Stylish new Nissan Juke rival pushes for class leadership
- Stylish design
- Lots of kit on offer
- Impressive levels of space
- Competitive boot space
- No Cupra version announced (yet)
- Pricing needs to be right
The 2017 SEAT Arona is the Spanish company's first attempt at a small SUV, and is designed to take some of the attention away from the big-selling Renault Captur and Nissan Juke, plus the Peugeot 2008.
Despite being taller, longer and wider than the 2017 SEAT Ibiza, the Arona shares the same platform (and many mechanical components) as its supermini sister.
Highlights of the Arona include a focus on personalisation – with up to 68 different colour combinations to choose from - a slick all-new 8.0-inch infotainment touchscreen (also seen on the upcoming Ibiza), family-friendly practicality and a range of personalisation options.
Bigger dimensions means more space inside
The Arona measures up at 79mm longer and 99mm higher than the Ibiza, giving it a more SUV-like feel from behind the wheel. Drivers will benefit from easy access to the front and rear seats, plus a raised-up, commanding driving position (the driver’s seat has been raised by 52mm over the Ibiza) offering a greater view of the road.
Boot space also improves on the Ibiza’s 355 litres, the Arona coming in at 400-litres with the rear seats in place. That’s 36 litres more than the Nissan Juke, and 23 more than the Renault Captur.
From what we could discern from the models shown at the unveil, front and rear passenger space is very encouraging. There’s plenty of legroom in the back, as there is headroom.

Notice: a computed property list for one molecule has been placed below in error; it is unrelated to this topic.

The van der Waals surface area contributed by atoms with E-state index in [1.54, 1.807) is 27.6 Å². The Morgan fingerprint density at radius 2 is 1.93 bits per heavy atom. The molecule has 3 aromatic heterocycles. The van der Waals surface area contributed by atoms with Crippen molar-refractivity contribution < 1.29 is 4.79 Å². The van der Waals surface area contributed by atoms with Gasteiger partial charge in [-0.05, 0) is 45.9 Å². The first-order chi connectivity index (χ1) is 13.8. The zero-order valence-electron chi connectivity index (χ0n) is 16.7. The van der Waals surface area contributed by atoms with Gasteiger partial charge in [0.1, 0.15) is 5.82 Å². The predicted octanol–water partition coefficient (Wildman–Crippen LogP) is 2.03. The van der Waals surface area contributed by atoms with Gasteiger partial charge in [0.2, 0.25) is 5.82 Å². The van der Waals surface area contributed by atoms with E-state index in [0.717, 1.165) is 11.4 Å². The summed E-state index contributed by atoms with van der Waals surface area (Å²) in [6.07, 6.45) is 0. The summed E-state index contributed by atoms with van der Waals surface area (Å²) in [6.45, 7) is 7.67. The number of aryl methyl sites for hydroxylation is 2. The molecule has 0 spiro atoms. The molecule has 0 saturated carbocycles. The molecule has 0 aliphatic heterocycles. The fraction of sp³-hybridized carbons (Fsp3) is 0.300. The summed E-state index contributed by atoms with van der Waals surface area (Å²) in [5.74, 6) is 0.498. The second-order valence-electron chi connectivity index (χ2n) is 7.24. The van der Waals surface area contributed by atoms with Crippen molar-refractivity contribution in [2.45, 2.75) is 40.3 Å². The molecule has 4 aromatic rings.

Five different engines on offer
Of the three available petrol engines, two are 1.0-litre three-cylinder units. The lower powered version will have 95hp, while the pokier derivative will have 115hp.
If that’s not enough then SEAT also offers a 150hp 1.5-litre four-cylinder petrol engine with active cylinder deactivation technology. What this does, is shut down two of the engine’s four cylinders under light throttle load.
Those who prefer diesel power can choose a 1.6-litre turbodiesel motor, in 95 or 115hp form. Gearbox options include a five- and six-speed manuals, plus a seven-speed DSG automatic transmission available on the 115hp petrol and 95hp diesel.
Expect all engines to produce broadly similar fuel economy, emissions and performance figures as those seen on the Ibiza.
Big car levels of equipment available
Like the Ibiza, the Arona be available with a vast array of traditionally ‘big-car’ technology, including wireless phone charging, keyless entry/keyless go, adaptive cruise control, Apple CarPlay/Android Auto and automatic parking.
Safety will also be a priority, meaning that high-tech kit such autonomous emergency braking, multi-collision braking (applies the brakes after a crash to stop further incidents), hill-hold control, blindspot monitor and cross traffic alert.
Another highlight of the Arona’s tech offerings is the premium-looking eight-inch black panel touchscreen – also seen on the SEAT Ibiza – available on higher trim levels. It’s a marked improvement over the dated-looking systems in the Ateca and Leon, and should make for a far slicker user experience.
As for trim levels, expect the Arona to once again follow the Ibiza’s lead, with a base S trim, mid-range SE option, sporty FR guise and flagship Xcellence spec.
Up to 68 different colour schemes
The Arona’s lower body and roof (plus A- and C-pillars), can be finished in different colours in an effort to allow for personalisation. Therefore, should they wish, customers can have the upper body and roof painted in orange, while keeping the bottom half a more subtle shade of grey or black (or vice-versa).
When can I buy one?
The Arona will be available to order in the UK from 3 October 2017, with UK deliveries commencing six weeks later.
Stay tuned to Parkers for full driving impressions of the new SEAT Arona